That support level at $39 is a price at which there had been an excess of demand of shares; in other words, it's a place at which buyers were more eager to step in and buy shares at a lower price than sellers were to sell. That's what makes a breakdown below $39 so significant; the move would indicate that sellers are finally strong enough to absorb all of the excess demand above that price level. Wait for that trigger before you sell.
Lower highs in momentum add some extra confidence to the bear bias in ADT this fall.
Beverage giant Coca-Cola (KO) is a great example of relative weakness in a big-name blue-chip stock. Shares of Coke are down more than 9% from their late April highs. And you don't have to be an expert technical analyst to figure out why: Coke is currently bouncing lower in a textbook downtrending channel.
Coca-Cola's price channel has provided traders with a high-probability range for shares since the middle of the year. Despite the last five attempts at pushing through trendline resistance, KO has been swatted down on each attempt. Now there's little reason to believe that attempt number six will be any different this week. If you own Coke, a bounce off of trendline resistance is the ideal time to sell your shares (or short it).
Momentum, measured by 14-day RSI, has been corralled by a ceiling of its own over the course of the channel. With shares in a downtrend, 70 has been the upper bound of shares' momentum range. If Coke has any shot of making a turn for the better, we'll see it in RSI first, so keep a close eye on that momentum gauge.
French pharmaceutical firm Sanofi (SNY) is another stock that's been in a downtrending channel since the start of the summer. Even though health care stocks (especially biotechs) have posted standout numbers in 2013, Sanofi is only 6.8% higher than it was at the beginning of the year. Sure, that might be a decent return on a typical year, but when equity indices are seeing gains in the low 20% range, Sanofi's performance is horrific.
Just like Coke, Sanofi is testing trendline resistance this week. That means that it makes sense to sell the bounce lower off of that price ceiling. Selling the bounce makes sense for two key reasons: First, it's the place where the risk is the least (because you'll know you're wrong soonest if SNY moves through resistance), and it's also the spot with the most downside to trendline support for short sellers.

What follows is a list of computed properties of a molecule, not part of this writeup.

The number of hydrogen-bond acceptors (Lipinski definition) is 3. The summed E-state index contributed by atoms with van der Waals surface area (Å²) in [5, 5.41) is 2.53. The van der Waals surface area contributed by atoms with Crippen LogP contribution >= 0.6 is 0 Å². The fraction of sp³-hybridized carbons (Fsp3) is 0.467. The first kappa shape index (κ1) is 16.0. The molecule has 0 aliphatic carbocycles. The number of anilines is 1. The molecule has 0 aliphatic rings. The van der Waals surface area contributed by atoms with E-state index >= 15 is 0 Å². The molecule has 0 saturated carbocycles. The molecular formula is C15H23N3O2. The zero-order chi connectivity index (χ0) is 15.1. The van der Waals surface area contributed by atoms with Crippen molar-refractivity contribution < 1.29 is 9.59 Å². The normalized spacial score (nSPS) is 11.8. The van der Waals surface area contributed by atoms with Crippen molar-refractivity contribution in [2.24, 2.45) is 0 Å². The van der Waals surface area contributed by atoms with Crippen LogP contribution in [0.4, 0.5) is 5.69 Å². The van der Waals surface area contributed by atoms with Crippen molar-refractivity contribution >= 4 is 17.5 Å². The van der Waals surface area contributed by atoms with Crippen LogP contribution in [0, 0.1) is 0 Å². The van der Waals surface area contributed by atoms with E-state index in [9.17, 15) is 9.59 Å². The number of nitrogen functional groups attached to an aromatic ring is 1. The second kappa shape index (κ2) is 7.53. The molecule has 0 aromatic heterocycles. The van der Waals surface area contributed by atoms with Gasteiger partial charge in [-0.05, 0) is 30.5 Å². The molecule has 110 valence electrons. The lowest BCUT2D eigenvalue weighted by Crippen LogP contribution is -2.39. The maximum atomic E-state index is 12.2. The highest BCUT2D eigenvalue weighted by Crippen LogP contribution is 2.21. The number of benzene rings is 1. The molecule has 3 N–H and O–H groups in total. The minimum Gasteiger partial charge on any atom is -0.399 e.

Buyers should stay away from SNY in October. There are plenty of better names in the healthcare space right now. Focus on relative strength winners instead.
Kraft Foods Group
Kraft Foods Group (KRFT) is looking "toppy" right now. Like a lot of the other names on our toxic stocks list, Kraft posted some strong performance at the start of the year, and it's been slugging along lower ever since. But it's the technical pattern forming in shares that should give traders pause in October.
Kraft is currently forming a head and shoulders top, a bearish reversal setup that indicates exhaustion among buyers. The setup is formed by two swing highs that top out around the same level (the shoulders), separated by a bigger peak called the head; the sell signal comes on the breakdown below the pattern's "neckline" level, which is right at $50 at the moment for KRFT. That's extra significant since $50 is a round number that's sure to get more attention from investors.
There have been more than a few head and shoulders pattern setting up in really big-name stocks in the last couple of months, which is a potentially ominous sign for equity indices unless the patterns get broken. I wouldn't discount the downside potential in KRFT until it's able to take out its previous high at $58.
To see this week's trades in action, check out the Technical Setups for the Week portfolio on Stockpickr.
-- Written by Jonas Elmerraji in Baltimore.
At the time of publication, author had no positions in stocks mentioned.
Jonas Elmerraji, CMT, is a senior market analyst at Agora Financial in Baltimore and a contributor to TheStreet. Before that, he managed a portfolio of stocks for an investment advisory returned 15% in 2008. He has been featured in Forbes , Investor's Business Daily, and on CNBC.com. Jonas holds a degree in financial economics from UMBC and the Chartered Market Technician designation.
Follow Jonas on Twitter @JonasElmerraji